Daily file photo by Brian Meng
When Northwestern and Michigan State last met on Feb. 17, 2018, the game was defined by its second half: the Spartans, then ranked No. 2 in the country, mounted a 27-point comeback to squeak out a 65-60 win.
When the two teams met again to start the new year, it was the first — not the second half — that was the game’s defining moment, but the end result was the same.
Battling foul trouble and a dominating Michigan State performance down low, the Wildcats (9-5, 0-3 Big Ten) were steamrolled by the Spartans (12-3, 3-0) in a 81-55 loss in East Lansing on Wednesday. Michigan State scored nearly as many points in the first half and in the paint — 52 in both — as NU scored in the game.
“A lot of times as a coach, you always think about the things you didn’t do and you get disappointed, but you also have to understand that you’re playing against a really good team that makes you do things poorly sometimes,” coach Chris Collins said in the postgame news conference. “It wasn’t our finest hour, but a lot of it also has to do with how good Michigan State is.”
Senior forward Vic Law, junior forward A.J. Turner and senior center Dererk Pardon each racked up three personal fouls in the first half and struggled to get anything going offensively as a result. NU shot 34 percent from the floor, its worst showing of the season so far. Pardon finished with a team-high 19 points, but his absence hurt when foul trouble sent him to the bench, and Law — NU’s leading scorer — managed only two shots for 5 points the whole game.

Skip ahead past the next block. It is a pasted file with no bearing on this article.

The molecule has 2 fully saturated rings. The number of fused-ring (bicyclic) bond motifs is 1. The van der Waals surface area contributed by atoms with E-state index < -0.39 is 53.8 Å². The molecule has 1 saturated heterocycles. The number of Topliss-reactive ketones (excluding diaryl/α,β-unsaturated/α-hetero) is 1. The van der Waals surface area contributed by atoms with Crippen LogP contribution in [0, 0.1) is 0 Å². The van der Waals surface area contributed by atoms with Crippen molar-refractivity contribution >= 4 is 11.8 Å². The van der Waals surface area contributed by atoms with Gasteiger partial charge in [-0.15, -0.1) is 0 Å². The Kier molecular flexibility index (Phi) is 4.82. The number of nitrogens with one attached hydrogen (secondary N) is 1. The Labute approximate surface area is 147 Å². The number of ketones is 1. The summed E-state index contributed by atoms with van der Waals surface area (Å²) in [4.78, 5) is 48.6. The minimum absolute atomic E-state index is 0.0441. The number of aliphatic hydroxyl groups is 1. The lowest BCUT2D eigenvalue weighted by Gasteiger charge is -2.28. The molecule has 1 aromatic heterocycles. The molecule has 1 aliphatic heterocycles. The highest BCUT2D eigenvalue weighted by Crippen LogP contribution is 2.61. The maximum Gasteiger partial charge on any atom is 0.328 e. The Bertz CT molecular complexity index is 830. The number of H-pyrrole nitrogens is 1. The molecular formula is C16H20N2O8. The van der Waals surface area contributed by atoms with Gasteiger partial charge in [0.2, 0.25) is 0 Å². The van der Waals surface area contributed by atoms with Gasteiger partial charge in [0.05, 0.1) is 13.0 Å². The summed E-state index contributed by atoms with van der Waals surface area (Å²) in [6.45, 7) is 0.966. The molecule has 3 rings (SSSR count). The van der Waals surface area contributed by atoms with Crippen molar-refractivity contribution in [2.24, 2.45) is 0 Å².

The Cats started the game off on a strong note, shooting 5-for-7 from the floor and limiting the Spartans under the basket, but near the halfway point of the first half the tide started to turn. NU was called for seven personal fouls in the first ten minutes of the game.
As Michigan State center Nick Ward — who scored all of his 21 points in the first half — found his rhythm underneath, the Cats were unable to adjust to the Spartans’ toughness and physicality.
“You try to simulate what they do, and it’s impossible in practice,” Collins said. “They’re a really physical team that puts a lot of pressure on the officials with the way they post and the way they drive the ball.”
When Pardon headed to the bench with two fouls with 11 minutes to go in the first half, the Spartans took advantage, scoring 12 points and forcing the center’s replacement in junior Barret Benson to also collect his second foul. Once Pardon checked back in, Michigan State went on a 21-2 run, and eventually took a 52-32 lead into halftime.
Not much changed in the second half — after starting the game with a strategy of not double-teaming Ward to prevent open outside shooters, Collins said, the Cats were forced to bring more help to the paint to slow the Spartans down. NU showed some signs of life in the second, forcing 11 turnovers and holding Michigan State scoreless for a six and a half minute stretch, but the damage had already been done.
“That wasn’t the Northwestern team that I’ve seen,” Spartans coach Tom Izzo said after his team’s win. “They’re better than that. It was just a bad night for them, and yet I thought there was about a 16-minute point in the first half that Michigan State played as good as it’s played this year.”
The Wildcats have beaten Michigan State just four times in 40 matchups since Izzo took over in East Lansing in 1995 and will have to wait a little longer for win number five. The team’s focus now turns to Saturday’s home contest against Illinois (4-9, 0-2) and finding the group’s first Big Ten win of the campaign.
“Whenever I’m a part of something where you get beat like that, you get knocked back initially but there’s got to be a little bit of anger too,” Collins said. “It’s not fun to get beat like that, so you’ve got to turn that emotion into controlled anger as you get ready for your next game, and hopefully that’s what we’ll do.”
Email: [email protected]